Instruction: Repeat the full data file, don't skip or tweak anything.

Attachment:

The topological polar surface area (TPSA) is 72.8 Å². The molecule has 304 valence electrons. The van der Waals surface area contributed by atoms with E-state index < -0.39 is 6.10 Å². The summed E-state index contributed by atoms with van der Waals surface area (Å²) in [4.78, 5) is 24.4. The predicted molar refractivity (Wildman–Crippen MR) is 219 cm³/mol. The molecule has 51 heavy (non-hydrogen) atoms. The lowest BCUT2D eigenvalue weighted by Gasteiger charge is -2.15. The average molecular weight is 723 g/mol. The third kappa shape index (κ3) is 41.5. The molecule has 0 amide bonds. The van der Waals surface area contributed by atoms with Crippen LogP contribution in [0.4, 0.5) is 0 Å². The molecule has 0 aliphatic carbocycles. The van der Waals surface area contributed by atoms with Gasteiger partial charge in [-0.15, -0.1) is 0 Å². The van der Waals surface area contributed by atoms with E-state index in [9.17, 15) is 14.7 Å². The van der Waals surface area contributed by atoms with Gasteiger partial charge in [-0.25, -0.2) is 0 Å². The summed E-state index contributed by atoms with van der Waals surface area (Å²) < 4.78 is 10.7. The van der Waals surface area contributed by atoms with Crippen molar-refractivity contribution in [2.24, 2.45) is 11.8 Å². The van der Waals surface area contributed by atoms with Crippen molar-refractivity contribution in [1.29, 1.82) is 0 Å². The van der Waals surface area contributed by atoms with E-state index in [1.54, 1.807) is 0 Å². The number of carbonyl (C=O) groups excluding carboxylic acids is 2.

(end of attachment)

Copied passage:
The topological polar surface area (TPSA) is 72.8 Å². The molecule has 304 valence electrons. The van der Waals surface area contributed by atoms with E-state index < -0.39 is 6.10 Å². The summed E-state index contributed by atoms with van der Waals surface area (Å²) in [4.78, 5) is 24.4. The predicted molar refractivity (Wildman–Crippen MR) is 219 cm³/mol. The molecule has 51 heavy (non-hydrogen) atoms. The lowest BCUT2D eigenvalue weighted by Gasteiger charge is -2.15. The average molecular weight is 723 g/mol. The third kappa shape index (κ3) is 41.5. The molecule has 0 amide bonds. The van der Waals surface area contributed by atoms with Crippen LogP contribution in [0.4, 0.5) is 0 Å². The molecule has 0 aliphatic carbocycles. The van der Waals surface area contributed by atoms with Gasteiger partial charge in [-0.15, -0.1) is 0 Å². The van der Waals surface area contributed by atoms with E-state index in [9.17, 15) is 14.7 Å². The van der Waals surface area contributed by atoms with Gasteiger partial charge in [-0.25, -0.2) is 0 Å². The summed E-state index contributed by atoms with van der Waals surface area (Å²) < 4.78 is 10.7. The van der Waals surface area contributed by atoms with Crippen molar-refractivity contribution in [2.24, 2.45) is 11.8 Å². The van der Waals surface area contributed by atoms with Crippen molar-refractivity contribution in [1.29, 1.82) is 0 Å². The van der Waals surface area contributed by atoms with E-state index in [1.54, 1.807) is 0 Å². The number of carbonyl (C=O) groups excluding carboxylic acids is 2.